At the end of 2010 a vivid debate began on the present and future of steampunk on the blogs of American SF-authors and the bigger sites related to the topic. One of the comments taken from the heated conversation sums up the controversy really nicely: “Steampunk? That’s so 2008!” Let’s see what we the fuss was all about. [Editor’s note: the original Hungarian article was published in 2011.]
Hungarian science-fiction publishing still owes us the books by Charles Stross, so his name might not be as familiar in Hungary as he should be, but the renowned author writes an immensely popular blog where he often discusses subjects which are currently debated. So it was not entirely suprising that he caused quite a stir last year among authors and readers when he wrote a criticising post on the presently peaking steampunk-fad.
The full post by Stross – with the very edifying comments – can be read on the author’s blog (Thehardedgeofempire). There is no point in going through all of the writer’s comments step by step, although it offers several interesting points in itself. Has steampunk really lost all of its sci-fi elements with the loss of scientism (or has steampunk ever expressed the need to be scientifically accurate?). Does it really idolizes an oppressive social system and builds a romantic dream world from a cruel era? However, in Hungary, where (with some slight exaggeration) we can count the steampunk stories translated to or written in Hungarian on one hand, the debate-starting question of Stross becomes way more interesting, because he thinks that soon there will be more than enough steampunk novels and this trend slowly becomes way too uninteresting.
At first sight, the problem is very interesting: have we really had it with steampunk? The people who have been keeping track of the history of the subgenre can remember that the publication of a steampunk-themed writing was considered a real surprise in the nineties. To tell you the truth, I was hooked after reading The Difference Engine by Gibson and Sterling even back than (it was published in Hungarian, but only years later), and as soon as I collected the stories that began this trend (such as Morlock Night by K. W. Jeter, The Anubis Gates by Tim Powers or Warlord of the Air by Moorcock), I could only choose from a much slimmer selection – The Steampunk Trilogy by Paul DiFilippo, Pasquale’s Angel by Paul J. McAuley, and I can’t think of any more names right now.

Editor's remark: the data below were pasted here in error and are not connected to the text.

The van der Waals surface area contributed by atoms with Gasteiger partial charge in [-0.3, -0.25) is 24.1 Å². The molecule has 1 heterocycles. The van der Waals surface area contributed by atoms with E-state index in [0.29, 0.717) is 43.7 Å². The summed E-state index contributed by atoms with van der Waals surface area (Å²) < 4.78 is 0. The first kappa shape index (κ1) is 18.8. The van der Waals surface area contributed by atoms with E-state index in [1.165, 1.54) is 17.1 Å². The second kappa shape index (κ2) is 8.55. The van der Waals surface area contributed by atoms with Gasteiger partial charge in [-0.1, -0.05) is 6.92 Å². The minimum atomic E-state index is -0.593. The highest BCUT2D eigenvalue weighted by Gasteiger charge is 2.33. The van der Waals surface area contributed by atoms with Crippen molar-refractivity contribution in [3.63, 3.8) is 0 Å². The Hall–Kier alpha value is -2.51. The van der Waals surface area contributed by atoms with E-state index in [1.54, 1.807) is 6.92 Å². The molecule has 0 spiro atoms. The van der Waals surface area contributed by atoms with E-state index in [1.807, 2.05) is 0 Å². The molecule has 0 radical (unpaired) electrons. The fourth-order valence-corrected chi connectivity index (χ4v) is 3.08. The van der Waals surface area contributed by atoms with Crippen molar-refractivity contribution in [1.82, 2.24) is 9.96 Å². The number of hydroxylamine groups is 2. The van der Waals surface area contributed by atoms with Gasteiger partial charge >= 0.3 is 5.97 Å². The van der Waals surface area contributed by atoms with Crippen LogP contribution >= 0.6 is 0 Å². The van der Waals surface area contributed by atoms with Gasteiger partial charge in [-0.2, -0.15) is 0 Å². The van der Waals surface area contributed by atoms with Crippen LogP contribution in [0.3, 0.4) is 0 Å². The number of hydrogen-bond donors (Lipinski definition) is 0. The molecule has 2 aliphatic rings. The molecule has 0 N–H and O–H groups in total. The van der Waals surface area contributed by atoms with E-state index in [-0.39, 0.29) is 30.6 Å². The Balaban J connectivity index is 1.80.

Approximately in the middle of the nineties, steam began to leak into the realm of fantasy – the novel Silverheart by Moorcock and Storm and the encyclopaedia-sized novel which is Perdido Street Station by China Miéville are the best examples –, to computer games (Arcanum), comic books (The League of Extraordinary Gentlemen by Alan Moore). Then it looked like that the energy which was constantly building up suddenly vanished, and steampunk remained to be a hobby for only a limited number of fans. Maybe role playing games were the ones which swooped down on steampunk in the most innovative way, and the industrial Middle Age of Iron Kingdoms or the fantasy setting of Dragonmech with its steam-powered robots brought out a lot of things from this topic, yet they never became well-known for a broader audience.
Yet something finally changed around the second half of the 2000s. All of a sudden, steampunk became visible again, and not in a very subtle way. In hindsight, it’s hard to tell how this trend began: laptop-modding with wooden keyboards and copper mountings, steampunk jewellery, clothes and glasses made of smoked glass? When venturesomeartists reimagined classics like Star Wars steampunk-style? At the premiere of the steampunk-styled, big budget anime Steamboy? In my opinion – and please feel free to argue –, this second return of steampunk (I avoided using the term “renaissance” on purpose) is caused by the f
act that it is, basically, a visually spectacular media, and it is obvious that it is way more effective to show the enormous machines or gadgets rather than tell read about them, and this way it greaches an even broader audience.